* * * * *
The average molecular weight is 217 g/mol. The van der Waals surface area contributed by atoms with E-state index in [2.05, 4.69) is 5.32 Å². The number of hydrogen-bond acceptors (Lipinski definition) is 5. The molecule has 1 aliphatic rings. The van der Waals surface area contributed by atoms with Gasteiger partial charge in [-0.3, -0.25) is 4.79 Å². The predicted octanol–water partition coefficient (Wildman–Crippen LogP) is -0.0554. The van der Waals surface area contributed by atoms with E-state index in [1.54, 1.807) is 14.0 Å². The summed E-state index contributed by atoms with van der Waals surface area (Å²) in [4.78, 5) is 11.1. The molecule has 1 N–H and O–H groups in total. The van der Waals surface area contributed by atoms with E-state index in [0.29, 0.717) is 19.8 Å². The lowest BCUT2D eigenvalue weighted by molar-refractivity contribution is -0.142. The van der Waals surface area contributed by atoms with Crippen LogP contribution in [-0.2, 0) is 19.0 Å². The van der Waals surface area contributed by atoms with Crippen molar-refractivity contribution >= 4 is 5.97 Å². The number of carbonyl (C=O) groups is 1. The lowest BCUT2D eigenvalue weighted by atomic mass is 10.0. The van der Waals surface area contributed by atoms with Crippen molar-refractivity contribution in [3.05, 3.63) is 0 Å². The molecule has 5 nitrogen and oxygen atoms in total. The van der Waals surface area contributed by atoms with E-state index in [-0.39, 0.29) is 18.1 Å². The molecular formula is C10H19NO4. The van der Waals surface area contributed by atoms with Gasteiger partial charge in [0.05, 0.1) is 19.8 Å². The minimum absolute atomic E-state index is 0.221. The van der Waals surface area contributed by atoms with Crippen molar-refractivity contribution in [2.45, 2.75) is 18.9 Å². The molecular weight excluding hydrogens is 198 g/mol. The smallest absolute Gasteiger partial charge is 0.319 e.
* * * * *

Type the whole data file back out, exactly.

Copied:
The average molecular weight is 217 g/mol. The van der Waals surface area contributed by atoms with E-state index in [2.05, 4.69) is 5.32 Å². The number of hydrogen-bond acceptors (Lipinski definition) is 5. The molecule has 1 aliphatic rings. The van der Waals surface area contributed by atoms with Gasteiger partial charge in [-0.3, -0.25) is 4.79 Å². The predicted octanol–water partition coefficient (Wildman–Crippen LogP) is -0.0554. The van der Waals surface area contributed by atoms with E-state index in [1.54, 1.807) is 14.0 Å². The summed E-state index contributed by atoms with van der Waals surface area (Å²) in [4.78, 5) is 11.1. The molecule has 1 N–H and O–H groups in total. The van der Waals surface area contributed by atoms with E-state index in [0.29, 0.717) is 19.8 Å². The lowest BCUT2D eigenvalue weighted by molar-refractivity contribution is -0.142. The van der Waals surface area contributed by atoms with Crippen LogP contribution in [-0.2, 0) is 19.0 Å². The van der Waals surface area contributed by atoms with Crippen molar-refractivity contribution >= 4 is 5.97 Å². The number of carbonyl (C=O) groups is 1. The lowest BCUT2D eigenvalue weighted by atomic mass is 10.0. The van der Waals surface area contributed by atoms with Crippen molar-refractivity contribution in [3.05, 3.63) is 0 Å². The molecule has 5 nitrogen and oxygen atoms in total. The van der Waals surface area contributed by atoms with E-state index in [-0.39, 0.29) is 18.1 Å². The molecular formula is C10H19NO4. The van der Waals surface area contributed by atoms with Gasteiger partial charge in [0.05, 0.1) is 19.8 Å². The minimum absolute atomic E-state index is 0.221. The van der Waals surface area contributed by atoms with Crippen molar-refractivity contribution in [2.45, 2.75) is 18.9 Å². The molecular weight excluding hydrogens is 198 g/mol. The smallest absolute Gasteiger partial charge is 0.319 e.